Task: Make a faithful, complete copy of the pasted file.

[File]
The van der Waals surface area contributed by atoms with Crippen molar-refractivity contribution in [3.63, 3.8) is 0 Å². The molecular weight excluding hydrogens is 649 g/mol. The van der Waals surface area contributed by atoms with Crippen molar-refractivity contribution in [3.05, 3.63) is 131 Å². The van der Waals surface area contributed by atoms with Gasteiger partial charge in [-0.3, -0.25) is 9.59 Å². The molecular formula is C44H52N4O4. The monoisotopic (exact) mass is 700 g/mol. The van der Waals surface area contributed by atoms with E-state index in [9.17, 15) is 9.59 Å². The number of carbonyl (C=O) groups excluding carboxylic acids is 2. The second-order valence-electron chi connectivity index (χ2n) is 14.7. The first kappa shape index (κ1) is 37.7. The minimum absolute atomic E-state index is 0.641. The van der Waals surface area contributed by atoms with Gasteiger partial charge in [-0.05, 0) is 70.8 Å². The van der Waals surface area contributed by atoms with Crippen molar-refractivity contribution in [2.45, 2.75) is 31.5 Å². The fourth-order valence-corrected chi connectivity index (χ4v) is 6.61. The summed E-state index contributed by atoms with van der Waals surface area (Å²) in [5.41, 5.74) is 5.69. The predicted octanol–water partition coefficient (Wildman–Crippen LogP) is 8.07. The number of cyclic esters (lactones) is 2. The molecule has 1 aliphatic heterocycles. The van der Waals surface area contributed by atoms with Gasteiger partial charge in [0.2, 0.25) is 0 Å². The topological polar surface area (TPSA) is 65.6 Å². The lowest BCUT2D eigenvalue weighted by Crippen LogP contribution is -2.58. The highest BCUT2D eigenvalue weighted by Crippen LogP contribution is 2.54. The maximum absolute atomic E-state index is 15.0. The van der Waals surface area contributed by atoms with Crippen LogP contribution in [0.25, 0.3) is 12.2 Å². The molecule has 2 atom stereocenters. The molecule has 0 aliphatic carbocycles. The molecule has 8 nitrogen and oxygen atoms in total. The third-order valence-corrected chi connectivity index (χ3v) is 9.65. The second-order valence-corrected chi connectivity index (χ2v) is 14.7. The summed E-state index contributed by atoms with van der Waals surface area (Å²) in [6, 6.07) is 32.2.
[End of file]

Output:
The van der Waals surface area contributed by atoms with Crippen molar-refractivity contribution in [3.63, 3.8) is 0 Å². The molecular weight excluding hydrogens is 649 g/mol. The van der Waals surface area contributed by atoms with Crippen molar-refractivity contribution in [3.05, 3.63) is 131 Å². The van der Waals surface area contributed by atoms with Gasteiger partial charge in [-0.3, -0.25) is 9.59 Å². The molecular formula is C44H52N4O4. The monoisotopic (exact) mass is 700 g/mol. The van der Waals surface area contributed by atoms with E-state index in [9.17, 15) is 9.59 Å². The number of carbonyl (C=O) groups excluding carboxylic acids is 2. The second-order valence-electron chi connectivity index (χ2n) is 14.7. The first kappa shape index (κ1) is 37.7. The minimum absolute atomic E-state index is 0.641. The van der Waals surface area contributed by atoms with Gasteiger partial charge in [-0.05, 0) is 70.8 Å². The van der Waals surface area contributed by atoms with Crippen molar-refractivity contribution in [2.45, 2.75) is 31.5 Å². The fourth-order valence-corrected chi connectivity index (χ4v) is 6.61. The summed E-state index contributed by atoms with van der Waals surface area (Å²) in [5.41, 5.74) is 5.69. The predicted octanol–water partition coefficient (Wildman–Crippen LogP) is 8.07. The number of cyclic esters (lactones) is 2. The molecule has 1 aliphatic heterocycles. The van der Waals surface area contributed by atoms with Gasteiger partial charge in [0.2, 0.25) is 0 Å². The topological polar surface area (TPSA) is 65.6 Å². The lowest BCUT2D eigenvalue weighted by Crippen LogP contribution is -2.58. The highest BCUT2D eigenvalue weighted by Crippen LogP contribution is 2.54. The maximum absolute atomic E-state index is 15.0. The van der Waals surface area contributed by atoms with Crippen LogP contribution in [0.25, 0.3) is 12.2 Å². The molecule has 2 atom stereocenters. The molecule has 0 aliphatic carbocycles. The molecule has 8 nitrogen and oxygen atoms in total. The third-order valence-corrected chi connectivity index (χ3v) is 9.65. The second-order valence-corrected chi connectivity index (χ2v) is 14.7. The summed E-state index contributed by atoms with van der Waals surface area (Å²) in [6, 6.07) is 32.2.